Zach Wilt: O’s lucky to have Brach with Britton sidelined

Zach Britton was one of the most dominant players in baseball in 2016. Not that I’m telling you something you didn’t already know. The guy had a season for the record books, converting 47 saves without blowing a single one. His stuff - and by stuff, I mean his sinker, because he threw it 91.97 percent of the time - was so nasty that hitters were limited to a stingy .162 batting average. They knew it was coming and there wasn’t anything they could do about it.

Like many Orioles fans, when I heard AC/DC’s “For Those About To Rock” played at Camden Yards at the start of the ninth inning, I didn’t have a doubt that the O’s would be in the win column. Britton was Mr. Automatic, a sure thing every time he had the ball. That’s something that’s extremely valuable for any club and an incredibly rare asset.

I wasn’t expecting Britton to repeat that performance this season. That seemed like asking for the impossible. Instead, my expectations were that he would continue to pitch at a star level, maybe perhaps allowing a blown save or two along the way. I was just trying to be realistic.

Unfortunately, the Orioles have been without their star closer in the ninth. Britton suffered a left forearm injury that landed him on the 10-day disabled list. As baseball fanatics and elementary science students know, the forearm is connected to the elbow and elbow injuries spell doom for pitchers. However, the Orioles seemed optimistic that Britton’s injury wasn’t too serious. Then he flew back to Baltimore for a precautionary MRI. Needless to say, his status remains unclear and O’s fans are hoping for good news.

guest-baltimoresportsreport.jpgBritton’s shoes are tough ones to fill. Not only is the ninth a challenge, but he’s set the standard incredibly high for whoever jumps into that roll. Wednesday night, Brad Brach accepted to challenge and successfully converted his first save of the season. He needed just nine pitches to do it and threw eight of them for strikes. He followed that with another 1-2-3 inning in the 10th last night.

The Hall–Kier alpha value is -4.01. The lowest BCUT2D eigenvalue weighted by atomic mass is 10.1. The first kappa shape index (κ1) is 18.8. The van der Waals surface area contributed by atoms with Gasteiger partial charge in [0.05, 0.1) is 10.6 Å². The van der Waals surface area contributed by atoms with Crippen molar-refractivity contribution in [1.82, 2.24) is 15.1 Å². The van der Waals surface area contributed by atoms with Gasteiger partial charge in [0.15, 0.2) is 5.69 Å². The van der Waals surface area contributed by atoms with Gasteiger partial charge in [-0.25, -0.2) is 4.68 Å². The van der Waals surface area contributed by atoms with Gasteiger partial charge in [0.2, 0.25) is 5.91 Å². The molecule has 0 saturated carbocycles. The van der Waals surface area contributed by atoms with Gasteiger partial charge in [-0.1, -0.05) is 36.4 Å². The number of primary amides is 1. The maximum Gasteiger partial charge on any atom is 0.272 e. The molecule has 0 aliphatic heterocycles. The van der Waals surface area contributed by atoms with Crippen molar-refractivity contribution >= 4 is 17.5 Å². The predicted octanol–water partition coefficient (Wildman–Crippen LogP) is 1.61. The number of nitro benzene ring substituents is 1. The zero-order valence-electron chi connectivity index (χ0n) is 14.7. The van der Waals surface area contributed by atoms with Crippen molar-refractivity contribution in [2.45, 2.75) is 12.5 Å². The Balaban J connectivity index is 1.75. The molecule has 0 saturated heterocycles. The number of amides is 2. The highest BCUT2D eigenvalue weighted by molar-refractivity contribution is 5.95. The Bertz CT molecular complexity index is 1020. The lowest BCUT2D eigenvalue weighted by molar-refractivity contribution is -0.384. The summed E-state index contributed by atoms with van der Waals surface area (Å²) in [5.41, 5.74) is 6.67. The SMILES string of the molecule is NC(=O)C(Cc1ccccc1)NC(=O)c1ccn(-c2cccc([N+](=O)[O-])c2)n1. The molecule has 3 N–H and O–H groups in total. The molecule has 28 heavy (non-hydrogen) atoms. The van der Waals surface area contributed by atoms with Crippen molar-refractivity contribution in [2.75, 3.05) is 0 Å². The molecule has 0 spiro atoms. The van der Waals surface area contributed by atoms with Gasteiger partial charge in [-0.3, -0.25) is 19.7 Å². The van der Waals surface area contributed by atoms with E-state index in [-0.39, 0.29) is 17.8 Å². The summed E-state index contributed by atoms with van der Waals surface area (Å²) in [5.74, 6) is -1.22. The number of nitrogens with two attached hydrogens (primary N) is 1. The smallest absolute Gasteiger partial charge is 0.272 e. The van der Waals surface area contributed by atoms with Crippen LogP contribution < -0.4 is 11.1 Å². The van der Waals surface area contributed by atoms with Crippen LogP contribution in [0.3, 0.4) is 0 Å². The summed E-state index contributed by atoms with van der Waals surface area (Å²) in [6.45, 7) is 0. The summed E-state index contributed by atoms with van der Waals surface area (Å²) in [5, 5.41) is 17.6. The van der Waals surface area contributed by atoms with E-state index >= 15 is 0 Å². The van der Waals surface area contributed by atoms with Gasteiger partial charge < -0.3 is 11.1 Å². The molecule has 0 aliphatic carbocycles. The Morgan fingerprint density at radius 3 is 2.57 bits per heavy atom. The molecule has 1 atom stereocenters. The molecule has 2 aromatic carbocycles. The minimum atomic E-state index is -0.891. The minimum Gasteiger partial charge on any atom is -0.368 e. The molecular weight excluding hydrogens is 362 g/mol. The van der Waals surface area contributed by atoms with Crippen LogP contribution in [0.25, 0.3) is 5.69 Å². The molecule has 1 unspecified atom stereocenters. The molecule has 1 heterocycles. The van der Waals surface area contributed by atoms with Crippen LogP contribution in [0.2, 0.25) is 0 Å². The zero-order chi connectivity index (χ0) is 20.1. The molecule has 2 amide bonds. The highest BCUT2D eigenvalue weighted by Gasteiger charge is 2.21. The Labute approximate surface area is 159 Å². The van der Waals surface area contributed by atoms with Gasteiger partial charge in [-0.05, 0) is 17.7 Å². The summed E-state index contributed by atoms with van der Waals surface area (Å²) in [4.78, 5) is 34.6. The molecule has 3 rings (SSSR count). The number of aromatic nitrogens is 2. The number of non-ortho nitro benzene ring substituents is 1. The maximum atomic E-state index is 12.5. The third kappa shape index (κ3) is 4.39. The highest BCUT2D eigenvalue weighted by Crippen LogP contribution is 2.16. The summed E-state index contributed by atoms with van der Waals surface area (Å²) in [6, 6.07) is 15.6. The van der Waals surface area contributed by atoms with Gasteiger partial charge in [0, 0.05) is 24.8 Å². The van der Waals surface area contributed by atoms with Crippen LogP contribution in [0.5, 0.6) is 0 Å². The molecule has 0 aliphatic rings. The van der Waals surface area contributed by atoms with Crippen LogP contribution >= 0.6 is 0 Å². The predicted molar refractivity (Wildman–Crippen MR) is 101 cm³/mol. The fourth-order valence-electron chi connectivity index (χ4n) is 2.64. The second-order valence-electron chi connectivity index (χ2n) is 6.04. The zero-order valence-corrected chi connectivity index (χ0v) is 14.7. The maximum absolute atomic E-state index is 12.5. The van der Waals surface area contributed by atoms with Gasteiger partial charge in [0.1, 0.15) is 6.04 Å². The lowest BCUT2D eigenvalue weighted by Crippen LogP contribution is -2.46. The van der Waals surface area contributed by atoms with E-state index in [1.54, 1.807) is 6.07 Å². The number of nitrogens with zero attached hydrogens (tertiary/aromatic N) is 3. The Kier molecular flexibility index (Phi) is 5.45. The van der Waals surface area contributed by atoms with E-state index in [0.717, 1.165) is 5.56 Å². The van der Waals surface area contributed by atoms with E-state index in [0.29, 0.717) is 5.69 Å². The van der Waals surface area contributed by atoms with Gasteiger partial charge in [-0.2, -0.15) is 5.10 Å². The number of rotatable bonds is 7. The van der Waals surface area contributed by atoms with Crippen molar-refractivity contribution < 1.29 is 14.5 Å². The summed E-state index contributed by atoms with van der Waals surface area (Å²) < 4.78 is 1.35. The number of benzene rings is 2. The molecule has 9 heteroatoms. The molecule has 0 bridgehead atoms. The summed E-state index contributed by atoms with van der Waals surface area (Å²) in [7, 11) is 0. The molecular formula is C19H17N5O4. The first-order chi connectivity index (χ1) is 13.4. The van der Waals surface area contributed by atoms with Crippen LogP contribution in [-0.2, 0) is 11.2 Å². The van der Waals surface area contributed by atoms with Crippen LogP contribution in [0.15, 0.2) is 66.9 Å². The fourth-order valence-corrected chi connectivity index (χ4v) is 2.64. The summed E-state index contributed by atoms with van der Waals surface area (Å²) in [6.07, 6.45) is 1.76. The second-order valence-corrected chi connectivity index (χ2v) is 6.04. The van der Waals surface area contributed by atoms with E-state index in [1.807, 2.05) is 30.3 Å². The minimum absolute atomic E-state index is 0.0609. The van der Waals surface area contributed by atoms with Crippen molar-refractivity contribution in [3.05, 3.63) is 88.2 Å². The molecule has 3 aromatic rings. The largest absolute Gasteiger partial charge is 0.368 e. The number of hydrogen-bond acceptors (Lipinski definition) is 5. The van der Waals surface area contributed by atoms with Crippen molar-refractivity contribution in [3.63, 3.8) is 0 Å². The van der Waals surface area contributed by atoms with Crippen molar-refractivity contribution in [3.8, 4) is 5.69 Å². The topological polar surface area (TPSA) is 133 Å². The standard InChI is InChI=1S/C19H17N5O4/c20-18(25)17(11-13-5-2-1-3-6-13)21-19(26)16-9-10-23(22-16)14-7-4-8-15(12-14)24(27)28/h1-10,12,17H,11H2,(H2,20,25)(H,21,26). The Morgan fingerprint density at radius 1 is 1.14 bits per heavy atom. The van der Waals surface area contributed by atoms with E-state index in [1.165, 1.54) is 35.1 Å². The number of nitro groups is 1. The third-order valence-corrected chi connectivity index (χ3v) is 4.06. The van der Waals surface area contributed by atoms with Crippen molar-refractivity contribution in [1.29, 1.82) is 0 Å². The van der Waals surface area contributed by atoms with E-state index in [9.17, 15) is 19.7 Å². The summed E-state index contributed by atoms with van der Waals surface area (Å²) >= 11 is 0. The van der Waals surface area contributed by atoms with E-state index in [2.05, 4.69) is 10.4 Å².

With Britton out, I have to assume that Brach is Buck Showalter’s go-to guy for the ninth inning, and he has absolutely earned the chance to become a closer. Brach was stellar last season, pitching to a 2.05 ERA (2.92 fielding independent pitching) over 79 innings in 71 games. He earned his first All-Star honors by limiting opponents to a 1.038 WHIP and striking out 10.5 per nine innings. It was a career year for the Orioles righty, and in 2017 he’s picked up right where he left off.

It’s hard to make much of anyone’s stats on April 21, especially those of a reliever who has thrown just eight innings, but the signs are all encouraging in this small sample. Brach’s strikeouts per nine are up, his WHIP is down and he’s allowed just one hit on the season. As he did last season, Brach is keeping the ball in the strike zone and challenging hitters.

It’s unfair to compare Brach’s game to Britton’s, but everyone is going to do it, so we may as well here too. The main difference between the two guys is that Brach throws four pitches (four-seam fastball, sinker, changeup and slider), while Britton throws two (sinker and curveball) and heavily relies on just one. In a traditional sense, Britton’s game is a bit different from those of most closers. That lights-out sinker produces a lot of ground balls, and the Orioles’ solid infield defense helps their closer record those final three outs. Last season, we saw a little more swing-and-miss against Britton, which helped to produce his historic year. That sinker caused batters to whiff 17.79 percent of the time.

Balls in play against Brach aren’t going to be on the ground as much as they are with Britton on the mound. However, Brach’s skill in the swing-and-miss category could be even better. Last year, batters whiffed 13.98 percent of the time against his fastball, 20.71 percent against the change and 17.89 percent against the slider. Those numbers are up even more in 2017: 21.57 percent against the fastball, 26.67 percent against the change. As I’ve written all year so far, we’re playing with small samples, but this data is encouraging if Brach holds the ninth while Britton recovers.

There truly is no replacing a Britton. It could take years before we see a closer repeat the success he had in 2016. But Brach is a guy that some teams would love to have as their go-to closer. Given the chance, I think he’ll step right into the role and succeed for the Birds in 2017.

Zach Wilt blogs about the Orioles at Baltimore Sports Report. Follow him on Twitter: @zach_wilt. His views appear here as part of’s season-long initiative of welcoming guest bloggers to our pages. All opinions expressed are those of the guest bloggers, who are not employed by but are just as passionate about their baseball as our roster of writers.

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